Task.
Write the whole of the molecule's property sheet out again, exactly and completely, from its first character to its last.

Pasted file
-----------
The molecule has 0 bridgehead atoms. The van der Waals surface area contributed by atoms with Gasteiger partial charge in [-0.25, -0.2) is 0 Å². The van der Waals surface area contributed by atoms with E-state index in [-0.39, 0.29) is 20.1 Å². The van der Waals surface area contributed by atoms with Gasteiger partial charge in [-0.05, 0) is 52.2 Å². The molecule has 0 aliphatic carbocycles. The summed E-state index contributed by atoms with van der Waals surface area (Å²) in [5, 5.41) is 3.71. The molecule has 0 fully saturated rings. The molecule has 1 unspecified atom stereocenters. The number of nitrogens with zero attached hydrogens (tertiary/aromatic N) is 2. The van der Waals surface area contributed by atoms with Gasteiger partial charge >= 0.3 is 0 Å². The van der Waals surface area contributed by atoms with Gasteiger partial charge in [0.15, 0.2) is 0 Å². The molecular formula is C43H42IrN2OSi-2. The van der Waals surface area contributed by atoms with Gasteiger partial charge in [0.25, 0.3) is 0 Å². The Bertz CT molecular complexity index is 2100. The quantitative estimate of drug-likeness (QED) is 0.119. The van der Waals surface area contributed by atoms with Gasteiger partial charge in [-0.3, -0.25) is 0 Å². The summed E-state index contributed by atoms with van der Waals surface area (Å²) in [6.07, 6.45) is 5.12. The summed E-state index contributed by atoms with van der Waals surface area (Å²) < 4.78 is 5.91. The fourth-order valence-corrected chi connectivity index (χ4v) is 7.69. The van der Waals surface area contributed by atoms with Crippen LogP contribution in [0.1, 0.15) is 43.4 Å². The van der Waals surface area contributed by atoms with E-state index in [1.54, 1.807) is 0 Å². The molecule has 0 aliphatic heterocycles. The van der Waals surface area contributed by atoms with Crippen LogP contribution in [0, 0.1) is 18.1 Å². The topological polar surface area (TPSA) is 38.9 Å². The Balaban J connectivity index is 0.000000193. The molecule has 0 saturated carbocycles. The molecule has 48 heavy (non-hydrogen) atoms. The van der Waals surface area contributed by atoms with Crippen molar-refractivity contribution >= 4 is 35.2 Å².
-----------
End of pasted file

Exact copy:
The molecule has 0 bridgehead atoms. The van der Waals surface area contributed by atoms with Gasteiger partial charge in [-0.25, -0.2) is 0 Å². The van der Waals surface area contributed by atoms with E-state index in [-0.39, 0.29) is 20.1 Å². The van der Waals surface area contributed by atoms with Gasteiger partial charge in [-0.05, 0) is 52.2 Å². The molecule has 0 aliphatic carbocycles. The summed E-state index contributed by atoms with van der Waals surface area (Å²) in [5, 5.41) is 3.71. The molecule has 0 fully saturated rings. The molecule has 1 unspecified atom stereocenters. The number of nitrogens with zero attached hydrogens (tertiary/aromatic N) is 2. The van der Waals surface area contributed by atoms with Gasteiger partial charge >= 0.3 is 0 Å². The van der Waals surface area contributed by atoms with Gasteiger partial charge in [0.15, 0.2) is 0 Å². The molecular formula is C43H42IrN2OSi-2. The van der Waals surface area contributed by atoms with Gasteiger partial charge in [0.25, 0.3) is 0 Å². The Bertz CT molecular complexity index is 2100. The quantitative estimate of drug-likeness (QED) is 0.119. The van der Waals surface area contributed by atoms with Gasteiger partial charge in [-0.3, -0.25) is 0 Å². The summed E-state index contributed by atoms with van der Waals surface area (Å²) in [6.07, 6.45) is 5.12. The summed E-state index contributed by atoms with van der Waals surface area (Å²) < 4.78 is 5.91. The fourth-order valence-corrected chi connectivity index (χ4v) is 7.69. The van der Waals surface area contributed by atoms with Crippen LogP contribution in [0.1, 0.15) is 43.4 Å². The van der Waals surface area contributed by atoms with E-state index in [1.54, 1.807) is 0 Å². The molecule has 0 aliphatic heterocycles. The van der Waals surface area contributed by atoms with Crippen LogP contribution in [0, 0.1) is 18.1 Å². The topological polar surface area (TPSA) is 38.9 Å². The Balaban J connectivity index is 0.000000193. The molecule has 0 saturated carbocycles. The molecule has 48 heavy (non-hydrogen) atoms. The van der Waals surface area contributed by atoms with Crippen molar-refractivity contribution >= 4 is 35.2 Å².